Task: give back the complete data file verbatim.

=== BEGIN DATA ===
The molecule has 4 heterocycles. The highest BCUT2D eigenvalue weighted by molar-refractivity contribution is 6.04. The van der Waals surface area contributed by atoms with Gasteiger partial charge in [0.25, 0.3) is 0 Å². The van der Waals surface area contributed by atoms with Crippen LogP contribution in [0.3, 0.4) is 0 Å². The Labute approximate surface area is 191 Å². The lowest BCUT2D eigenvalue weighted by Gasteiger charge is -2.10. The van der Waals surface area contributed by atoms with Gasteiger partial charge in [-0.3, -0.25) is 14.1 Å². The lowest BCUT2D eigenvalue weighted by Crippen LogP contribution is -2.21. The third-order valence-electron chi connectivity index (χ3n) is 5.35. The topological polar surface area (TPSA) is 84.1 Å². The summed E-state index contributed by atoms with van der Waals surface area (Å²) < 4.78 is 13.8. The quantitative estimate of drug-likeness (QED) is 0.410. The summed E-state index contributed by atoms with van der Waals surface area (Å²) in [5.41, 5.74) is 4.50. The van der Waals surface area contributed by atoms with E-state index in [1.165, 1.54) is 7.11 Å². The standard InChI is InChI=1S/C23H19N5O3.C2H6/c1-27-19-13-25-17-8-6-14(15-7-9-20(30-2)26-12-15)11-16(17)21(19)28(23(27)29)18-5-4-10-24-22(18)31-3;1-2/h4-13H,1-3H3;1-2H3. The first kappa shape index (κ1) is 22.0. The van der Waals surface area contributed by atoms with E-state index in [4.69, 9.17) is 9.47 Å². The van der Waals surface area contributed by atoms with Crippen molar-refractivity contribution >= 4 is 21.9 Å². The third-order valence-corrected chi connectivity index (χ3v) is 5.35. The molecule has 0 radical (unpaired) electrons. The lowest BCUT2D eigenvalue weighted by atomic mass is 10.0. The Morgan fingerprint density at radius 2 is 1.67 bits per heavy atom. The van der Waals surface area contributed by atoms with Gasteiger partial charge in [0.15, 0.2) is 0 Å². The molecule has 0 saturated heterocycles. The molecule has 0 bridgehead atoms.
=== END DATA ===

The molecule has 4 heterocycles. The highest BCUT2D eigenvalue weighted by molar-refractivity contribution is 6.04. The van der Waals surface area contributed by atoms with Gasteiger partial charge in [0.25, 0.3) is 0 Å². The van der Waals surface area contributed by atoms with Crippen LogP contribution in [0.3, 0.4) is 0 Å². The Labute approximate surface area is 191 Å². The lowest BCUT2D eigenvalue weighted by Gasteiger charge is -2.10. The van der Waals surface area contributed by atoms with Gasteiger partial charge in [-0.3, -0.25) is 14.1 Å². The lowest BCUT2D eigenvalue weighted by Crippen LogP contribution is -2.21. The third-order valence-electron chi connectivity index (χ3n) is 5.35. The topological polar surface area (TPSA) is 84.1 Å². The summed E-state index contributed by atoms with van der Waals surface area (Å²) < 4.78 is 13.8. The quantitative estimate of drug-likeness (QED) is 0.410. The summed E-state index contributed by atoms with van der Waals surface area (Å²) in [5.41, 5.74) is 4.50. The van der Waals surface area contributed by atoms with E-state index in [1.165, 1.54) is 7.11 Å². The standard InChI is InChI=1S/C23H19N5O3.C2H6/c1-27-19-13-25-17-8-6-14(15-7-9-20(30-2)26-12-15)11-16(17)21(19)28(23(27)29)18-5-4-10-24-22(18)31-3;1-2/h4-13H,1-3H3;1-2H3. The first kappa shape index (κ1) is 22.0. The van der Waals surface area contributed by atoms with E-state index in [4.69, 9.17) is 9.47 Å². The van der Waals surface area contributed by atoms with Crippen molar-refractivity contribution >= 4 is 21.9 Å². The third-order valence-corrected chi connectivity index (χ3v) is 5.35. The molecule has 0 radical (unpaired) electrons. The lowest BCUT2D eigenvalue weighted by atomic mass is 10.0. The Morgan fingerprint density at radius 2 is 1.67 bits per heavy atom. The van der Waals surface area contributed by atoms with Gasteiger partial charge in [0.15, 0.2) is 0 Å². The molecule has 0 saturated heterocycles. The molecule has 0 bridgehead atoms.